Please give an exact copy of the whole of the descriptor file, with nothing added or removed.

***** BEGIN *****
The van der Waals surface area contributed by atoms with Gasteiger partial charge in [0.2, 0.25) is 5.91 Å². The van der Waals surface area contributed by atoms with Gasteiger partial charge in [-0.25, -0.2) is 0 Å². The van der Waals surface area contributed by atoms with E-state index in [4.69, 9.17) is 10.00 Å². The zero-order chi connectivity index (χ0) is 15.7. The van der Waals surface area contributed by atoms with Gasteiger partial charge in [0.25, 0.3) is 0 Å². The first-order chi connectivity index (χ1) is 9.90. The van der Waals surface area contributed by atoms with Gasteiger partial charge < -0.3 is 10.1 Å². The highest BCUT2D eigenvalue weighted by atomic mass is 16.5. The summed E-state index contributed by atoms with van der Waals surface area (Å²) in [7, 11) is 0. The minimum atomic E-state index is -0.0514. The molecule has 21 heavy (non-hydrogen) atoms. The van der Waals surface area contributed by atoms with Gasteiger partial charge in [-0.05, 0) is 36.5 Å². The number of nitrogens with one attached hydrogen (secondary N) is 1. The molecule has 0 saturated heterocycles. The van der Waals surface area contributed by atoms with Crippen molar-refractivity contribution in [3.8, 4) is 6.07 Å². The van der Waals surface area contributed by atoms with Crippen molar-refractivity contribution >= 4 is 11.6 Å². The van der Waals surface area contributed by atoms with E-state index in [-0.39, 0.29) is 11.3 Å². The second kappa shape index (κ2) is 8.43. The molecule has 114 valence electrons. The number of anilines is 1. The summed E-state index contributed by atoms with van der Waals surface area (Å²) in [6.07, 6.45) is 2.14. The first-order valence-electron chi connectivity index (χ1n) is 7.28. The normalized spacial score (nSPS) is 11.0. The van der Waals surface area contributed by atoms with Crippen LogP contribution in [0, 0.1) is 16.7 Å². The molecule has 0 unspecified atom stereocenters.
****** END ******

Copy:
The van der Waals surface area contributed by atoms with Gasteiger partial charge in [0.2, 0.25) is 5.91 Å². The van der Waals surface area contributed by atoms with Gasteiger partial charge in [-0.25, -0.2) is 0 Å². The van der Waals surface area contributed by atoms with E-state index in [4.69, 9.17) is 10.00 Å². The zero-order chi connectivity index (χ0) is 15.7. The van der Waals surface area contributed by atoms with Gasteiger partial charge in [0.25, 0.3) is 0 Å². The first-order chi connectivity index (χ1) is 9.90. The van der Waals surface area contributed by atoms with Gasteiger partial charge < -0.3 is 10.1 Å². The highest BCUT2D eigenvalue weighted by atomic mass is 16.5. The summed E-state index contributed by atoms with van der Waals surface area (Å²) in [7, 11) is 0. The minimum atomic E-state index is -0.0514. The molecule has 21 heavy (non-hydrogen) atoms. The van der Waals surface area contributed by atoms with Gasteiger partial charge in [-0.05, 0) is 36.5 Å². The number of nitrogens with one attached hydrogen (secondary N) is 1. The molecule has 0 saturated heterocycles. The van der Waals surface area contributed by atoms with Crippen molar-refractivity contribution in [3.8, 4) is 6.07 Å². The van der Waals surface area contributed by atoms with Crippen molar-refractivity contribution >= 4 is 11.6 Å². The van der Waals surface area contributed by atoms with E-state index in [-0.39, 0.29) is 11.3 Å². The second kappa shape index (κ2) is 8.43. The molecule has 114 valence electrons. The number of anilines is 1. The summed E-state index contributed by atoms with van der Waals surface area (Å²) in [6.07, 6.45) is 2.14. The first-order valence-electron chi connectivity index (χ1n) is 7.28. The normalized spacial score (nSPS) is 11.0. The van der Waals surface area contributed by atoms with Crippen LogP contribution in [0, 0.1) is 16.7 Å². The molecule has 0 unspecified atom stereocenters.